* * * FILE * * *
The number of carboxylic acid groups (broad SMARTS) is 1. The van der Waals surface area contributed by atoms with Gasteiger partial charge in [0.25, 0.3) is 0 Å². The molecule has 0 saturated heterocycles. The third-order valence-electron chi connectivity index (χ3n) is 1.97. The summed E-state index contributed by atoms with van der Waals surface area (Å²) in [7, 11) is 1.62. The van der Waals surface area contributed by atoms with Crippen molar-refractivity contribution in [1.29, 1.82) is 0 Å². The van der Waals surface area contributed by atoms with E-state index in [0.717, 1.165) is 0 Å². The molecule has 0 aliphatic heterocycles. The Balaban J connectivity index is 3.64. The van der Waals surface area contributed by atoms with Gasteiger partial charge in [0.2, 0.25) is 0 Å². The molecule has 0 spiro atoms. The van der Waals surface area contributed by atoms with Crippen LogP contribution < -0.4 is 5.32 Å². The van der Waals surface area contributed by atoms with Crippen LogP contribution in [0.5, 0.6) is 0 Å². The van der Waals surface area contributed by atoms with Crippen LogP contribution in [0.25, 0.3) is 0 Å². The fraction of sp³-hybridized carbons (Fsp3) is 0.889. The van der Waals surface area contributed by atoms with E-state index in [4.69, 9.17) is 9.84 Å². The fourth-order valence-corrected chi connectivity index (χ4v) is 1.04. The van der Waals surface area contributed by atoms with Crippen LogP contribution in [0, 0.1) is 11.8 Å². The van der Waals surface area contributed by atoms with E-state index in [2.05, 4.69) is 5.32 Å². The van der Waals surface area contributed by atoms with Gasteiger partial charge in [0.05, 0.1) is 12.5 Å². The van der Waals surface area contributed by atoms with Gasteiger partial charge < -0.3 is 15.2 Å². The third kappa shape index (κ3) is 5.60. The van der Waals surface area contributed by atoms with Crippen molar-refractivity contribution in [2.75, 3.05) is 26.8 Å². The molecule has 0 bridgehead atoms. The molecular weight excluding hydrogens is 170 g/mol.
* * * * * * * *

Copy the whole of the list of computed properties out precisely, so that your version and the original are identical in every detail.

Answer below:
The number of carboxylic acid groups (broad SMARTS) is 1. The van der Waals surface area contributed by atoms with Gasteiger partial charge in [0.25, 0.3) is 0 Å². The molecule has 0 saturated heterocycles. The third-order valence-electron chi connectivity index (χ3n) is 1.97. The summed E-state index contributed by atoms with van der Waals surface area (Å²) in [7, 11) is 1.62. The van der Waals surface area contributed by atoms with Crippen molar-refractivity contribution in [1.29, 1.82) is 0 Å². The van der Waals surface area contributed by atoms with E-state index in [0.717, 1.165) is 0 Å². The molecule has 0 aliphatic heterocycles. The Balaban J connectivity index is 3.64. The van der Waals surface area contributed by atoms with Gasteiger partial charge in [0.2, 0.25) is 0 Å². The molecule has 0 spiro atoms. The van der Waals surface area contributed by atoms with Crippen LogP contribution < -0.4 is 5.32 Å². The van der Waals surface area contributed by atoms with Crippen LogP contribution in [0.5, 0.6) is 0 Å². The van der Waals surface area contributed by atoms with Crippen LogP contribution in [0.25, 0.3) is 0 Å². The fraction of sp³-hybridized carbons (Fsp3) is 0.889. The van der Waals surface area contributed by atoms with E-state index in [4.69, 9.17) is 9.84 Å². The fourth-order valence-corrected chi connectivity index (χ4v) is 1.04. The van der Waals surface area contributed by atoms with Crippen LogP contribution in [0, 0.1) is 11.8 Å². The van der Waals surface area contributed by atoms with E-state index in [2.05, 4.69) is 5.32 Å². The van der Waals surface area contributed by atoms with Gasteiger partial charge in [0.05, 0.1) is 12.5 Å². The van der Waals surface area contributed by atoms with Gasteiger partial charge < -0.3 is 15.2 Å². The third kappa shape index (κ3) is 5.60. The van der Waals surface area contributed by atoms with Crippen molar-refractivity contribution in [2.75, 3.05) is 26.8 Å². The molecule has 0 bridgehead atoms. The molecular weight excluding hydrogens is 170 g/mol.